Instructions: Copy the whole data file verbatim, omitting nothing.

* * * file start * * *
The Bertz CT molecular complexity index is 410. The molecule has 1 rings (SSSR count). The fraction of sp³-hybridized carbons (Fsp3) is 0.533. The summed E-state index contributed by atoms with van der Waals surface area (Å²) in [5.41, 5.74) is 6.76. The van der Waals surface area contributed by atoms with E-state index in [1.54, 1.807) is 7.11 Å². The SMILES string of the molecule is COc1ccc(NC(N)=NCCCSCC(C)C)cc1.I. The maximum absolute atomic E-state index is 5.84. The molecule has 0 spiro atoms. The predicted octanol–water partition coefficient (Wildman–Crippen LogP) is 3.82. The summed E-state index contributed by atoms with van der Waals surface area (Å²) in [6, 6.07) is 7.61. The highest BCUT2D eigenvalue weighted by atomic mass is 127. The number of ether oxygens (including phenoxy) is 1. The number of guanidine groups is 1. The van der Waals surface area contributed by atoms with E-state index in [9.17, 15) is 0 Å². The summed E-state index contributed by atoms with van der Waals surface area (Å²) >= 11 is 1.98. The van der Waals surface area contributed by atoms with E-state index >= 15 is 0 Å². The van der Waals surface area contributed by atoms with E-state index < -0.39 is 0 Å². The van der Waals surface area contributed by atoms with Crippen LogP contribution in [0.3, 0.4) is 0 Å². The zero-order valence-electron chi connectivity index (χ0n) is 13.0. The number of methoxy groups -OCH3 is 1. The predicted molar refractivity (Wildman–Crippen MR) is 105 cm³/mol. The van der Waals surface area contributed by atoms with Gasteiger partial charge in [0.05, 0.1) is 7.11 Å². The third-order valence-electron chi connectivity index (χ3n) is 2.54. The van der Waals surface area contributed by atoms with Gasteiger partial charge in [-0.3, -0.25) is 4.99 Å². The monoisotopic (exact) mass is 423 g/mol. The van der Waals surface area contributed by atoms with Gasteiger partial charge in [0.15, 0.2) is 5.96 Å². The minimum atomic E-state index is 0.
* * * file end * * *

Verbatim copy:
The Bertz CT molecular complexity index is 410. The molecule has 1 rings (SSSR count). The fraction of sp³-hybridized carbons (Fsp3) is 0.533. The summed E-state index contributed by atoms with van der Waals surface area (Å²) in [5.41, 5.74) is 6.76. The van der Waals surface area contributed by atoms with E-state index in [1.54, 1.807) is 7.11 Å². The SMILES string of the molecule is COc1ccc(NC(N)=NCCCSCC(C)C)cc1.I. The maximum absolute atomic E-state index is 5.84. The molecule has 0 spiro atoms. The predicted octanol–water partition coefficient (Wildman–Crippen LogP) is 3.82. The summed E-state index contributed by atoms with van der Waals surface area (Å²) in [6, 6.07) is 7.61. The highest BCUT2D eigenvalue weighted by atomic mass is 127. The number of ether oxygens (including phenoxy) is 1. The number of guanidine groups is 1. The van der Waals surface area contributed by atoms with E-state index in [9.17, 15) is 0 Å². The summed E-state index contributed by atoms with van der Waals surface area (Å²) >= 11 is 1.98. The van der Waals surface area contributed by atoms with E-state index >= 15 is 0 Å². The van der Waals surface area contributed by atoms with E-state index < -0.39 is 0 Å². The van der Waals surface area contributed by atoms with Crippen LogP contribution in [0.3, 0.4) is 0 Å². The zero-order valence-electron chi connectivity index (χ0n) is 13.0. The number of methoxy groups -OCH3 is 1. The predicted molar refractivity (Wildman–Crippen MR) is 105 cm³/mol. The van der Waals surface area contributed by atoms with Gasteiger partial charge in [0.05, 0.1) is 7.11 Å². The third-order valence-electron chi connectivity index (χ3n) is 2.54. The van der Waals surface area contributed by atoms with Gasteiger partial charge in [-0.3, -0.25) is 4.99 Å². The monoisotopic (exact) mass is 423 g/mol. The van der Waals surface area contributed by atoms with Gasteiger partial charge in [0.15, 0.2) is 5.96 Å². The minimum atomic E-state index is 0.